Delhi, Gurgaon, Gautam Buddh Nagar favourite with migrants: Economic Survey | india-news | Hindustan Times
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Delhi, Gurgaon, Gautam Buddh Nagar favourite with migrants: Economic Survey

Delhi has seen a large number of migrants coming from eight states, including Uttar Pradesh, Bihar, Madhya Pradesh, Punjab, Rajasthan and Uttarakhand, an indication that better economic opportunity continues to be a major pull despite infrastructure constraint plaguing the city.  

india Updated: Feb 06, 2017 07:02 IST
Moushumi Das Gupta
Economic Survey

A labourer stands on a truck carrying construction materials at a construction site of residential buildings in Noida on the outskirts of New Delhi.(Reuters file photo)

Delhi, which is bursting at the seams, its next door Gurugram and Gautam Buddh Nagar, of which Noida and Greater Noida are part, have received the maximum influx of migrants between 2001 and 2011, according to the economic survey report released last week. They have topped the list of 22 high mobility districts in India.

During this period, Delhi has seen a large number of migrants coming from eight states, including Uttar Pradesh, Bihar, Madhya Pradesh, Punjab, Rajasthan and Uttarakhand, an indication that better economic opportunity continues to be a major pull despite infrastructure constraint plaguing the city.  

It’s not only the Capital, the National Capital Region (NCR) has also become a popular destination for migrants. Based on the analysis of Census 2011 data on migration, the survey found a 29% jump in Gurugram’s in-migrant population between 2001 and 2011.

 Among the 26 states, Delhi is closely followed by Maharashtra and Tamil Nadu as a top destination for migrants. “The trend does not come as a surprise. These places have attracted large number of migrants historically because of availability of job opportunities,” said Professor S Chandrasekhar of Mumbai’s Indira Gandhi Institute of Development Research.

But experts caution the trend reflects more than ever the thrust city government and policy makers need to give to regions, including Delhi, that have seen large in-migration.

“Delhi’s infrastructure is crumbling and can’t take the pressure anymore. Policymakers will have to focus on bolstering basic amenities, proving affordable housing in the capital and its periphery,” said Prof Debolina Kundu of National Institute of Urban Affairs, an autonomous body under the urban development ministry.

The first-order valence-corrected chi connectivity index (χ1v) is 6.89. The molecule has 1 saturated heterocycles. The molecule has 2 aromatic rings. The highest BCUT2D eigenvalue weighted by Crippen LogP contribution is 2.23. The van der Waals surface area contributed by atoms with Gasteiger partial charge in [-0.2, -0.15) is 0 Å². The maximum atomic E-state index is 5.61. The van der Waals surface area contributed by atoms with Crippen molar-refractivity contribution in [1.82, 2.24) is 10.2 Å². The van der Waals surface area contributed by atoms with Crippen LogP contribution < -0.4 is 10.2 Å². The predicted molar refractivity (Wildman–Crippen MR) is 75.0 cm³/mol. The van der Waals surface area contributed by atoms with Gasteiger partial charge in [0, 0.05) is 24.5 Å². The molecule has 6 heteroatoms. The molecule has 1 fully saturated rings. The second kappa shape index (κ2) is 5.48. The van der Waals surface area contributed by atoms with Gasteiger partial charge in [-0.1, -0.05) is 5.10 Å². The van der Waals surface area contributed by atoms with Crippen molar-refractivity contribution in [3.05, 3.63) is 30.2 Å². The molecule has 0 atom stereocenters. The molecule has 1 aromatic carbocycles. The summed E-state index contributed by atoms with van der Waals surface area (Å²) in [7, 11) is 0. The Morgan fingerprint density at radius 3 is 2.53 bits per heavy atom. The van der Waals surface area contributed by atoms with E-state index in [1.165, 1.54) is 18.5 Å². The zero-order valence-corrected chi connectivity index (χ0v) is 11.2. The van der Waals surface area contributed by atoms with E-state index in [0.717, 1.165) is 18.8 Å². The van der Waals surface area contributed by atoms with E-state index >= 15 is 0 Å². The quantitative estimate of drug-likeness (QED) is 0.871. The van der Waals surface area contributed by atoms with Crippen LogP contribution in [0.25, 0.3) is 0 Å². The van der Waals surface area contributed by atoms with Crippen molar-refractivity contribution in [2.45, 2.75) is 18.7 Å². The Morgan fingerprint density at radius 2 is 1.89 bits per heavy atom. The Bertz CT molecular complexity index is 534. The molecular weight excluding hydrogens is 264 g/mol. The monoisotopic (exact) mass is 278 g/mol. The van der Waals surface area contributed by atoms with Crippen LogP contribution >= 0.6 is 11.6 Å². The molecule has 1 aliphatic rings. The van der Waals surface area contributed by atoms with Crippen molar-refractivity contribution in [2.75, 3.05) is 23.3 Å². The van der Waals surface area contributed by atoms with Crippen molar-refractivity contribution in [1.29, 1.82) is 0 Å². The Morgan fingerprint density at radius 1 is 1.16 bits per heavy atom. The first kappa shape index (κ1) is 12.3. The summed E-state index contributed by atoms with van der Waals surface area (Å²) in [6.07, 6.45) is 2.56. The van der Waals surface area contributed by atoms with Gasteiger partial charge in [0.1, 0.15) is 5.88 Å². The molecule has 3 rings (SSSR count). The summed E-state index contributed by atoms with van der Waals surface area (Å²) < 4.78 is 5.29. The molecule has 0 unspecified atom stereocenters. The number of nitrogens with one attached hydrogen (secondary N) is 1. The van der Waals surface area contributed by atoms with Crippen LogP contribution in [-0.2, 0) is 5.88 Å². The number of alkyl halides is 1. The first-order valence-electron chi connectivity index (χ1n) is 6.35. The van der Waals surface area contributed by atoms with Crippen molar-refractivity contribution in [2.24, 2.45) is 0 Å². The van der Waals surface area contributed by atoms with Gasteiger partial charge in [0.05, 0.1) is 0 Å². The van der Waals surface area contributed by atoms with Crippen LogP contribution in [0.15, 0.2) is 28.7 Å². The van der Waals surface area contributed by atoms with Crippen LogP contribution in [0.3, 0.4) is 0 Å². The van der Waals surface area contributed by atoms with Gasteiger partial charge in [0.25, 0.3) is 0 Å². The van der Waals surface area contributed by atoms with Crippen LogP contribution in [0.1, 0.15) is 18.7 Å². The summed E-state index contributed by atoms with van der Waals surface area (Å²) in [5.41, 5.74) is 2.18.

Labourers and other workers play cards at Azadpur Mandi, one of Asia's largest wholesale market for fruits and vegetables in New Delhi. (AP file photo)

Counter-magnet to Delhi

The survey noted another trend. While people are coming to Delhi by the droves, those from adjoining states are now also going to Jaipur and Chandigarh. These cities have become “counter magnet” region to Delhi. “These two cities have grown economically over the years leading to more job opportunities,” said an official involved with preparing the chapter on internal migration.   

India on the move

Between 2011 and 2016, close to nine million migrated between states annually, up from about 3.3 million suggested by successive censuses, the survey says. In a first, the economic survey analysed the railway passenger traffic flow data. “Mobility within India has gone up, but not necessarily from rural to urban, which is the stream that accounts for urbanisation.,” said Prof Kundu.

 The 2011 census data found that rural to rural migration is dominant and accounts for 55%, while rural to urban accounts for just 18% of all internal migration. The survey says the resulting remittance flow has not only increased the household spending in the region receiving the migrants, but also given a push to less developed regions from where the people have migrated. 

Why are Indians moving?

According to Census 2011, marriage was the main reason, accounting for 49% of all migration in rural and urban areas. Relocating for work or employment was responsible for just 10% , from 15% in 2001. Only 1.8% of Indians migrated for educational purpose.